General Physical Assessment


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General Physical Assessment

  1. 1. General Physical Assessment C. Richard Finley, Ed.D, PA-C Associate Professor Acting Department Chair Assistant Academic Director Physician Assistant Department College of Allied Health & Nursing
  2. 2. Examination of the Skin
  3. 3. Exam of the Skin <ul><li>Examine the patient in good lighting </li></ul><ul><li>Inspect and palpate skin for the following: </li></ul><ul><ul><li>Color </li></ul></ul><ul><ul><li>Texture </li></ul></ul><ul><ul><li>Turgor </li></ul></ul><ul><ul><li>Moisture </li></ul></ul><ul><ul><li>Pigmentation </li></ul></ul><ul><ul><li>Lesions </li></ul></ul><ul><ul><li>Hair distribution </li></ul></ul><ul><ul><li>Warmth: use back of hand </li></ul></ul>
  4. 4. Abnormal Findings <ul><li>Color </li></ul><ul><ul><li>Pallor: </li></ul></ul><ul><ul><ul><li>Iron def. anemia </li></ul></ul></ul><ul><ul><li>Yellow: </li></ul></ul><ul><ul><ul><li>Jaundice </li></ul></ul></ul><ul><ul><ul><li>Carotenemia </li></ul></ul></ul><ul><ul><ul><li>Hemolysis </li></ul></ul></ul><ul><ul><li>Red: </li></ul></ul><ul><ul><ul><li>Erythroderma </li></ul></ul></ul><ul><li>Pigmentation </li></ul><ul><ul><li>Hyper pigmentation </li></ul></ul><ul><ul><li>Localized : </li></ul></ul><ul><ul><ul><li>Pregnancy </li></ul></ul></ul><ul><ul><ul><li>BCP ingestion </li></ul></ul></ul><ul><ul><li>Generalized : </li></ul></ul><ul><ul><ul><li>Thyrotoxicosis </li></ul></ul></ul><ul><ul><ul><li>Liver disease </li></ul></ul></ul><ul><ul><ul><li>Renal disease </li></ul></ul></ul><ul><ul><li>De-pigmentation: </li></ul></ul><ul><ul><ul><li>Vitiligo </li></ul></ul></ul><ul><ul><ul><li>Injury </li></ul></ul></ul>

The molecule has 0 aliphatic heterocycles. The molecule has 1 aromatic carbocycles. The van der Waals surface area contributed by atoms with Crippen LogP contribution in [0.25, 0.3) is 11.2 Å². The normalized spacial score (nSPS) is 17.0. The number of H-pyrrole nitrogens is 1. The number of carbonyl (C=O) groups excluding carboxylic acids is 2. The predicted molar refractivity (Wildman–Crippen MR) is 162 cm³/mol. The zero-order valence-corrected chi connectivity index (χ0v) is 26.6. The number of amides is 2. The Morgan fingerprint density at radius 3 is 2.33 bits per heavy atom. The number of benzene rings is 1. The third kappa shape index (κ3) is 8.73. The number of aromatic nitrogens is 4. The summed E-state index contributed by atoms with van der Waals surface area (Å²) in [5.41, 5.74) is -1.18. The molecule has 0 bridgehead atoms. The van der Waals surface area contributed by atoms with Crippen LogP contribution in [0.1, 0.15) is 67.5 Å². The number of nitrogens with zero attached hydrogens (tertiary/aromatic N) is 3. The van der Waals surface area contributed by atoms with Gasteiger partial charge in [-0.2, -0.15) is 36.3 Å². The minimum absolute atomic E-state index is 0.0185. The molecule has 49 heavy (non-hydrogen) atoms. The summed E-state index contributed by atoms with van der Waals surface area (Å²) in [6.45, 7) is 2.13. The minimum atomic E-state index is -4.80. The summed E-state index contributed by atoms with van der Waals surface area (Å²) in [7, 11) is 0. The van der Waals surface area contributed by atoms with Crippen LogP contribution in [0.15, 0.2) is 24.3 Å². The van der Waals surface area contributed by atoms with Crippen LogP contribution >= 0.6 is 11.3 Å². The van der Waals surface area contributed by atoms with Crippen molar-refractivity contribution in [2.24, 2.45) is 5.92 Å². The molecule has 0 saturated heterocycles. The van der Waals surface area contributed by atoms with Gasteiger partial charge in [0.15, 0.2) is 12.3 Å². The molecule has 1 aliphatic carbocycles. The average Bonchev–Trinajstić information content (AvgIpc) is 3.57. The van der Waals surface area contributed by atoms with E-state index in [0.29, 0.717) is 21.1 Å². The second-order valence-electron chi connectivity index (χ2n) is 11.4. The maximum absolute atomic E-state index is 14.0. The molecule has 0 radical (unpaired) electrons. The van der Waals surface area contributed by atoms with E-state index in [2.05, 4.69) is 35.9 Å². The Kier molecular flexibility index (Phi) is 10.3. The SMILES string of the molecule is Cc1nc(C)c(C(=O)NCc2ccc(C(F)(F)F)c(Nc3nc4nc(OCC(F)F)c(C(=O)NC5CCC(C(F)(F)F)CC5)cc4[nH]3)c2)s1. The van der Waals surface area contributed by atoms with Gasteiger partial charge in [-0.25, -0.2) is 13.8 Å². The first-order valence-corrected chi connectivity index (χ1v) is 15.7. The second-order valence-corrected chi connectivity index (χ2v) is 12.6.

5. 5. Abnormal Findings <ul><li>Texture </li></ul><ul><ul><li>Soft: (Thyrotoxicosis) </li></ul></ul><ul><ul><li>Tight: (Scleroderma) </li></ul></ul><ul><ul><li>Rough : (Hypothyroidism) </li></ul></ul><ul><li>Moisture </li></ul><ul><ul><li>Dry: (Vitamin A def, Myxedema) </li></ul></ul><ul><ul><li>Oily: (Acne) </li></ul></ul><ul><li>Turgor </li></ul><ul><ul><li>Decreased: (Dehydration) </li></ul></ul><ul><li>Warmth: </li></ul><ul><ul><li>Generalized warmth : (Fever, Hyperthyroidism) </li></ul></ul><ul><ul><li>Localized warmth : (Inflammation) </li></ul></ul><ul><ul><li>Coolness: (Hypothyroidism, Frostbite, Hypothermia, Shock, Low cardiac output) </li></ul></ul>
  6. 6. MOLE WARNING SIGNS The &quot;ABCD&quot; rule & Melanoma Danger Signs
  7. 7. <ul><li>A symmetry </li></ul><ul><ul><li>Unequal or asymmetric moles are suspicious. </li></ul></ul>